World Intellectual Property Organization

News Roundup

February 2006

Cybersquatting Increases in 2005

WIPO’s Arbitration and Mediation Center saw a 20 percent increase in the number of cybersquatting cases (abusive registration of trademarks as domain names) filed in 2005 as compared to 2004. The 1,456 cases filed represent the highest number of cybersquatting cases handled in a single year by the Center since 2001.

"Notwithstanding the unique effectiveness of the UDRP as a global remedy against cybersquatting, the fact that WIPO’s caseload in 2005 was the highest in four years – and that many of these cases concern recently registered domain names – underlines the need for continued vigilance by intellectual property owners," said WIPO Deputy Director General Francis Gurry. He also noted that, while UDRP disputes have been heavily concentrated in the .com domain, attention must be paid to the establishment of effective preventive mechanisms against abusive registration in new generic Top Level Domains (gTLDs).

Since the inception of the Uniform Domain Name Dispute Resolution Policy (UDRP) in December 1999, WIPO’s Arbitration and Mediation Center has handled more than 8,350 disputes, involving parties from 127 countries and covering some 16,000 domain names. The UDRP’s popularity stems from its cost-effectiveness, the predictability of the process and swift enforcement of the results. Frequent users of the UDRP include the entertainment industry, pharmaceutical companies, IT firms, and a significant number of small-to-medium-sized businesses who favor the UDRP over traditional litigation as a quicker and cheaper way of protecting their trademark rights against cybersquatting.

All domain name decisions handled by the Center are indexed and published on the Center’s website (http://arbiter.wipo.int/domains/search/). The new WIPO Overview of WIPO Panel Views on Selected UDRP Questions, created to offer parties and panelists an overview of broad decision trends, is available at http://arbiter.wipo.int/domains/search/overview.

 

MIDEM – Music Industry Cheered by Digital Sales

* The Finnish rock band Apocalyptica performing at the MIDEM opening night party. (Credit: © CATARINA / CA / MIDEM /)

MIDEM, the international music industry event held each year in Cannes, France, celebrated its 40 th anniversary with a splash from January 21 to 26 with concerts and fireworks every night. Sir Bob Geldof, music producer Harvey Goldsmith and International Federation of the Phonographic Industry (IFPI) Chairman John Kennedy, organizers of last summer’s Live 8 ("make poverty history") concerts, jointly received the MIDEM 2006 Personality of the Year Award.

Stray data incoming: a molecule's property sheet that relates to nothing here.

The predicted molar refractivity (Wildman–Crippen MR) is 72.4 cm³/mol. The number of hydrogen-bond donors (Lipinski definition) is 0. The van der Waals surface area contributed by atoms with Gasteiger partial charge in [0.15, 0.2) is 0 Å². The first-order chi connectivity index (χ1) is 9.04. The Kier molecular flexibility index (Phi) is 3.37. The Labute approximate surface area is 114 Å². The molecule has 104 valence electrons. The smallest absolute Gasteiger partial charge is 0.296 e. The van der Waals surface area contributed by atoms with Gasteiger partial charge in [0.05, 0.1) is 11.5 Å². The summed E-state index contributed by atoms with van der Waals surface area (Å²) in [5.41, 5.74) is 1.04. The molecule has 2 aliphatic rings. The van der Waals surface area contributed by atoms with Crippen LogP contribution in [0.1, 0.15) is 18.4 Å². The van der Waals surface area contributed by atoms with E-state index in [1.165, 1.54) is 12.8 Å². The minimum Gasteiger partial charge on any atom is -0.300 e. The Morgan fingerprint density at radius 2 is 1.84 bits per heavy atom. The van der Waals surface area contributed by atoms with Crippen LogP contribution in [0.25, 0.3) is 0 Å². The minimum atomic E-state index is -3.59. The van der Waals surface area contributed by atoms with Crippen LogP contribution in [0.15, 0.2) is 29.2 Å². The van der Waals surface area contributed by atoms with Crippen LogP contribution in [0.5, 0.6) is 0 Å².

Despite a reported 1.9 percent fall in revenue in the global music market in 2005, the mood at MIDEM was generally upbeat on the news that booming demand for music on the Internet and mobile phones is offsetting the decline in demand for physical formats. The IFPI reported that digital sales had tripled to 6 percent of industry retail revenues, totaling US$ 440 million in the first half of 2005. The higher rates charged for mobile phone downloads also allows an increased return on investment for producers, distributors and artists.

Close to 10,000 music professionals from 92 countries spent the week discovering new sounds, negotiating deals, discussing tomorrow’s issues, and hearing from expert analysts. WIPO, sharing a booth with the Swiss Society for Authors' Rights in Musical Works, was used the opportunity to meet with collective management societies from around the world to discuss of the work done by the Organization in support of artists’ rights.

 

Innovation will Save the World, Teenagers Believe

American teenagers believe that new inventions will provide the answers to the world’s greatest problems, according to a survey carried out in the U.S. for the Lemelson-MIT * 2006 Invention Index, which gauges attitudes towards innovation. The vast majority of teenagers questioned were optimistic that science and technology will solve the problems of clean water (91 percent), world hunger (89 percent), disease eradication (88 percent) and pollution (84 percent). The teenagers also predicted that much current, every-day technology would become obsolete within the next ten years, citing gasoline-powered cars (33 percent), compact discs (26 percent) and desktop computers (22 percent) as destined for the scrap heap.

The teenagers’ faith in science and technology did not, however, appear to be reflected in their own career aspirations, with only nine percent of those questioned putting science as their top career choice.

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* The Lemelson-MIT Program aims to make invention more accessible to young people.

 

Brussels Eureka – Innovation from Start to Finish

The 54 th edition of the Brussels Eureka innovation fair in November 2005 took a new approach to assist inventors looking to bring their products to market. The inventors were brought together with "business angels" offering advice on start-up financing, with organizations which facilitate administrative formalities in Belgium, and with university-business liaison groups; while Energex provided experts from across the field of conventional and renewable energies.

The combination worked well. Individual inventors set out their stalls alongside big businesses; raw ideas alongside tried and tested commercial successes; simple new energy-saving systems alongside displays of large scale energy production.

WIPO invention awards went to Fatemeh Omidi Beirgani of Iran for her device to measure the stability of tooth implants using sound; and to Ku Hamid Ku Halim, Alwi Habsah and Ibrahim Norliza of Malaysia, who invented a treatment for spent coolant using banana stem extract.

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